By Stuart Agnew MEP << We were left with the impression that... the CRU believed that they were above reproach and doing excellent work. My own belief is that the “other side” of the scientific debate will now be allowed to participate in the work of the IPCC and that there will be a quiet move away from the dramatic predictions of the past. The real problem is how do we stop the head of steam that has been built up in the EU, giving it the excuse to legislate in all sorts of areas in the name of “fighting climate change”? >> • My colleague in the European Parliament, Roger Helmer MEP mentioned to me that he had a meeting set up with the Vice-Chancellor of the University of East Anglia (UEA) in Norwich, to discuss the various climate change issues and the role of the Climate Research Unit (CRU).
I immediately asked Roger if I could join him, as I am the local MEP and this was agreed by all parties. He had also invited Lord Christopher Monckton (deputy leader of UKIP and an ardent spokesman for scientists who dare to hold a sceptic view of the man-made global warming theory). The other guest was a Daily Telegraph journalist.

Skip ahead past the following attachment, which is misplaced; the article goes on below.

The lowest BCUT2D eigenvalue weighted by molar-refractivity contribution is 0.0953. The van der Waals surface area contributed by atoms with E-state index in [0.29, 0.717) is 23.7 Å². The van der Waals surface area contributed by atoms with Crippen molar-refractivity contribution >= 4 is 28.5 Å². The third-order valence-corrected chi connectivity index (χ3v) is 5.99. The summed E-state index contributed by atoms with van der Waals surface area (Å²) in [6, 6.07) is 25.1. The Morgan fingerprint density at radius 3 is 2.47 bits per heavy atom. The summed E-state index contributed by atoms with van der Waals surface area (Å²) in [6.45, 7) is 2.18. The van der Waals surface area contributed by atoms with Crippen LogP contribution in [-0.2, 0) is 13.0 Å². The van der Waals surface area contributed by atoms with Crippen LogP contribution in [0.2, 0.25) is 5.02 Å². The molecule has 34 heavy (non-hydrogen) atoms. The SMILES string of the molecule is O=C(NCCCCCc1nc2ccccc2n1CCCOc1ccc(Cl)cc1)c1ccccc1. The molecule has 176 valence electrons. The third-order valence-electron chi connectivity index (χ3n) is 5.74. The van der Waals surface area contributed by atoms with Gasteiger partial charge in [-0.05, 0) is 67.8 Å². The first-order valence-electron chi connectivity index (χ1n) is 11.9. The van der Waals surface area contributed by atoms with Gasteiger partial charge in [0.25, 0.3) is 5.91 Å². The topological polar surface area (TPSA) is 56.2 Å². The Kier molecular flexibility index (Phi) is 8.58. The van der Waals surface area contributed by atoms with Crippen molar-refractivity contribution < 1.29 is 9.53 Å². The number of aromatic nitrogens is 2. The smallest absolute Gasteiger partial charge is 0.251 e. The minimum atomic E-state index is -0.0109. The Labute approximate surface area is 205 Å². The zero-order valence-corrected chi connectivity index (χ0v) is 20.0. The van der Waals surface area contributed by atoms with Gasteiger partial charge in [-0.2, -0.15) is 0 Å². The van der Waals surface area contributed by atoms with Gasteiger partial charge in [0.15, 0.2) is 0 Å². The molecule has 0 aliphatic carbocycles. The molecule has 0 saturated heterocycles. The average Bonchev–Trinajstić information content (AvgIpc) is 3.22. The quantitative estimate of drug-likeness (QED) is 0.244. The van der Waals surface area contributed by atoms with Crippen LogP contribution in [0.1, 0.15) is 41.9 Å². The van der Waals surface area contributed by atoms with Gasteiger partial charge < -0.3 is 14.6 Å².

Two days before the meeting, the UEA suddenly announced that Monckton and the journalist couldn't come after all. Monckton had already cut short a visit to China so that he could attend and was on his way back to the UK. The compromise eventually agreed was that Monckton could see the Vice-Chancellor and his climate team, but at a "second sitting," after our session, on his own. The journalist appeared to have been deleted from the proceedings altogether.